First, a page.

Keep Your Trench Rock Clean

Dirty rock can contribute to closing the voids that keep effluent moving through your conventional trenches

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A colleague of ours at the University of Minnesota often said it was hard to get people to fund research on the most basic onsite systems. And yet, it was easier to make a case and get research grants funded for new systems or ideas that were often much more complicated and expensive than our basic technologies.

He said everyone thought they knew how those elaborate systems worked, while there were still a lot of unanswered questions about how the gravity-fed rock-and-trench system functioned. This was not a knock on the research done on new technology; he just highlighted that there was — and still is — a lot we don’t know, and it would good if there could be another comprehensive look at simpler systems to improve our knowledge about how to better site, install, and manage them.

This was brought to my mind by a short paper that was provided at the WWETT Show and done by a company in Canada that manufactures early-alarm systems for sewage treatment systems, among other things. They instrumented a conventional gravity rock trench system. What they found was extremely interesting, and I think it highlights why we as an industry need to continue to research and look at our most basic treatment solutions.


The company installed its monitoring devices in three locations within the treatment trenches. They found areas within the trench that were ponded to depths that were close to failure (surfacing), while other areas within the trench showed no evidence of ponding at all. Since the trench bottom was level, this did not make sense. If the liquid could flow unimpeded through the rock, it should spread gradually across the bottom of the trench, forming a biomat and ponding above the biomat to a somewhat uniform level.

When they looked at the rock, they reported that it was excessively dirty. They speculated that with the rock being dirty, biomat bridged across the void spaces, effectively blocking off part of the trench from liquid. This is a plausible explanation when we consider that with gravity distribution in 4-inch pipe, effluent will run out just a couple of the half inch holes, so effluent essentially dumps out in one place without using most of the distribution piping.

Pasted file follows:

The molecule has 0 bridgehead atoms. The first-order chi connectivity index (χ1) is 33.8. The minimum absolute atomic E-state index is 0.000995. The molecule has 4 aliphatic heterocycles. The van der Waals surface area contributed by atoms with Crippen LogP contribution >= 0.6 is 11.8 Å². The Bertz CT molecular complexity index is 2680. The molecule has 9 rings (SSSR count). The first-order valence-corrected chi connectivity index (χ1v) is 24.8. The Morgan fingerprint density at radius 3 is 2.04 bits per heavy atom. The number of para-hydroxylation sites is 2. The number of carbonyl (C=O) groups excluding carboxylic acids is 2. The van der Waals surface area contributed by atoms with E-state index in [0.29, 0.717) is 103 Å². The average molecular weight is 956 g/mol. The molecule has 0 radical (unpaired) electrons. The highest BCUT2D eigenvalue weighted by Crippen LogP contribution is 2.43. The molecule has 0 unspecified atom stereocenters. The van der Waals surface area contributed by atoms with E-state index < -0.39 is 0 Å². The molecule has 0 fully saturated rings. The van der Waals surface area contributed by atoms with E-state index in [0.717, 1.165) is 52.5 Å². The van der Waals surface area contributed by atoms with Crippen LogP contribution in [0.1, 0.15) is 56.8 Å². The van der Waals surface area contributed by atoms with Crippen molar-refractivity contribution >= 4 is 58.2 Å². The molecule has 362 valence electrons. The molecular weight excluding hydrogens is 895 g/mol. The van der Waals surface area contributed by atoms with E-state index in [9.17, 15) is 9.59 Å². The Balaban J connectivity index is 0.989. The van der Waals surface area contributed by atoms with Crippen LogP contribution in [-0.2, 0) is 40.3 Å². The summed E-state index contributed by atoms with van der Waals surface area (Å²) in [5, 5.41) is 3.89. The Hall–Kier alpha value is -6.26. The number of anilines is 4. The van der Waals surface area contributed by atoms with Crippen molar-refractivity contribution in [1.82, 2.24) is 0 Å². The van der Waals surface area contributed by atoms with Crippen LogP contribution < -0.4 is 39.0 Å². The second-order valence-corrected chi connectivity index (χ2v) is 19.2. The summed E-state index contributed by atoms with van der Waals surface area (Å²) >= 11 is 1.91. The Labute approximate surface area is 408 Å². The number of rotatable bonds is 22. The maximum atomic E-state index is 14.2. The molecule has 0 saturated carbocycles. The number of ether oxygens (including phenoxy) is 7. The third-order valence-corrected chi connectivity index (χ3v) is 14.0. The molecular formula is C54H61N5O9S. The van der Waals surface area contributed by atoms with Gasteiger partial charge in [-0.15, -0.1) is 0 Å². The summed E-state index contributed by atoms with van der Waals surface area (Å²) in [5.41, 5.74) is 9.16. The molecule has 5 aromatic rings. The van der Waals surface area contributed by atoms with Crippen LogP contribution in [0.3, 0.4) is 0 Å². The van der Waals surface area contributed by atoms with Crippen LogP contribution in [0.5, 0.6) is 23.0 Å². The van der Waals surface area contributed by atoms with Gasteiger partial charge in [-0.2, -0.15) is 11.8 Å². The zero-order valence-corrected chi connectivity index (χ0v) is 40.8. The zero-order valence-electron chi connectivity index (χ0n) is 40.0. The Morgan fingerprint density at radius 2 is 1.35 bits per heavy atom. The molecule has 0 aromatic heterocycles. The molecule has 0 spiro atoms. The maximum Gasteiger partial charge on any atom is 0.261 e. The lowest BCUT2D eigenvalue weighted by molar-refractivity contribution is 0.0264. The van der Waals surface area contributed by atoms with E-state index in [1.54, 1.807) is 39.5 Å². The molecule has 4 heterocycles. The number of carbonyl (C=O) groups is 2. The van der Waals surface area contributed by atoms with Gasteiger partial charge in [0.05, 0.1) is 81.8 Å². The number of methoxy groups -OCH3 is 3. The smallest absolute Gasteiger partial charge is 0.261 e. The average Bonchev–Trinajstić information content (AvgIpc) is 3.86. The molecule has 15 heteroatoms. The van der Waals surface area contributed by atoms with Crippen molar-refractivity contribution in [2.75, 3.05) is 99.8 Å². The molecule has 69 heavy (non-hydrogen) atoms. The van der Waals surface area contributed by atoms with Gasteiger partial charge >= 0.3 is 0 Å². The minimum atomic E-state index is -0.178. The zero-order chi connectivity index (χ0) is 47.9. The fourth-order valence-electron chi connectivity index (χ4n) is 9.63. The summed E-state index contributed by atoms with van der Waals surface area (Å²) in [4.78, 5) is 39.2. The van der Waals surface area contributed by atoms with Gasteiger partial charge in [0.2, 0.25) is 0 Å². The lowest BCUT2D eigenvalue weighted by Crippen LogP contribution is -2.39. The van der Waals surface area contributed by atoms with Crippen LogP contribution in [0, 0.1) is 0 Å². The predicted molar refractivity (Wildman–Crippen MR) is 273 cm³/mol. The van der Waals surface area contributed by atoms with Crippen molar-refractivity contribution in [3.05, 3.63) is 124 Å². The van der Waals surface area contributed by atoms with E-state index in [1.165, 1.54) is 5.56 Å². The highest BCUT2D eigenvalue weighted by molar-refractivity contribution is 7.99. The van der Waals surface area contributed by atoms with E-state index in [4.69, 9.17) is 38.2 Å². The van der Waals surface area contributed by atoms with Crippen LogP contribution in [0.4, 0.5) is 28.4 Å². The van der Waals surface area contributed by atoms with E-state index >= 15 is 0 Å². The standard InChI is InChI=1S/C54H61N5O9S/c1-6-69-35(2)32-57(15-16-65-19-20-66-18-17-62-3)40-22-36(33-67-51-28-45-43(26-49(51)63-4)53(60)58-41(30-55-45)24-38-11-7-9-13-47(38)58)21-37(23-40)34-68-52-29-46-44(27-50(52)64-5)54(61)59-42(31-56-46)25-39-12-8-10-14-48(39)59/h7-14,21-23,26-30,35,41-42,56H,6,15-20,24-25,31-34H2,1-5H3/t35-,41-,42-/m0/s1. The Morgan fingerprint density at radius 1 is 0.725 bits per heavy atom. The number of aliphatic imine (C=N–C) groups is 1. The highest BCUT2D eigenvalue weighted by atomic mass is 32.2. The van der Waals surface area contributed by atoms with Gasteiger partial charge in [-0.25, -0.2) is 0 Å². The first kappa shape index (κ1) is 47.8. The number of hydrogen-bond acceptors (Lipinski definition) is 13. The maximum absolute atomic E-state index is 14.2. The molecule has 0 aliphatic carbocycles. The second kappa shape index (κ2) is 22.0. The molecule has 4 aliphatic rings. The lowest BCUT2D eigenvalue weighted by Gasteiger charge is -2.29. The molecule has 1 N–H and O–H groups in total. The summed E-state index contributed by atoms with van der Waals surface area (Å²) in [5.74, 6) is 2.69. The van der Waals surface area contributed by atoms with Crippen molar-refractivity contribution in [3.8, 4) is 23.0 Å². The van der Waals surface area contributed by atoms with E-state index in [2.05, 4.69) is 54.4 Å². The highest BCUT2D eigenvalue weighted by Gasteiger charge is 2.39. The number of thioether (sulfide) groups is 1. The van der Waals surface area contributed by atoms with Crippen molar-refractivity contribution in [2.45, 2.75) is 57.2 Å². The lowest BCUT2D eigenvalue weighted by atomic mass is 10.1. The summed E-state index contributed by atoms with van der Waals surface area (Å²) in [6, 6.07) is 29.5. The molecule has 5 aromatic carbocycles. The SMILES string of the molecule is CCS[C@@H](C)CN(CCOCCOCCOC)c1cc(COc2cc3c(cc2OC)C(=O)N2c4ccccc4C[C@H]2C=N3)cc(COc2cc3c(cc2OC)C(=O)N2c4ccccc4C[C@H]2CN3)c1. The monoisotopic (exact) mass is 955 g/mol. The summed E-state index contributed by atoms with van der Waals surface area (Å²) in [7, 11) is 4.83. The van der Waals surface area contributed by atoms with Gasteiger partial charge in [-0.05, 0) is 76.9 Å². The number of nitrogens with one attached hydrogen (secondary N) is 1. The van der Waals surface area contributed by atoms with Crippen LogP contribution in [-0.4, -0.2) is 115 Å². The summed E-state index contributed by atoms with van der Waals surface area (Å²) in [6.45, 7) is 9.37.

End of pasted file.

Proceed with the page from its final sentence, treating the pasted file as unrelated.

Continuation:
In our view, this is evidence that rock used in sewage treatment trenches or beds must be clean. Another way dirty rock can impact system performance is as the effluent moves around the rock, washing off the finer particles and depositing them in the bottom of the trench. This action physically seals off the soil infiltrative surface, reducing the ability to accept effluent. For pressure distribution systems where rock is used in trenches, mounds, or at-grades, avoiding this action is important to maintain system longevity.

Criteria used to define clean rock is specific: No more than 5 percent by weight should pass through a 3/4-inch sieve, and no more than 1 percent by weight passing a No. 200 sieve. These criteria ensure that the rock used is smaller than 3/4-inch in diameter, which prevents the use of pea gravel as a rock media. Pea gravel is subject to plugging due to biomat formation across the voids between the rock. It also ensures the rock doesn’t have a lot of fine soil particles, which can be subject to washing over time and plugging the soil infiltrative surface.

In terms of rock size, on the high side it should have no more than 5 percent by weight larger than 2 1/2 inches in diameter. Specifying an upper limit means the rock is workable during installation and has a large volume of void spaces. Since the two primary purposes of drainfield media are to hold the sides of the system and provide space for effluent to be stored, using larger rock makes it more difficult to work and doesn’t provide as much storage space.


One final comment on rock criteria: It needs to be durable, so it should be crushed igneous rock or similar insoluble material. If rock is not durable, it will break down over time, sealing off the infiltrative surface. An example of unsuitable rock is crushed calcite limestone.

From an installer point of view, contractors should make sure they get clean rock delivered to the job site. This means ensuring the supplier is not providing pit-run gravel, which will generally have a large percentage of fine material.

Once the rock is delivered, it is up to the installer to keep it clean. This means being careful about where and how it is stockpiled so soil is not picked up and deposited with the rock in the trench bed. If you are going to pay a premium to have clean rock, keeping it clean only makes sense.


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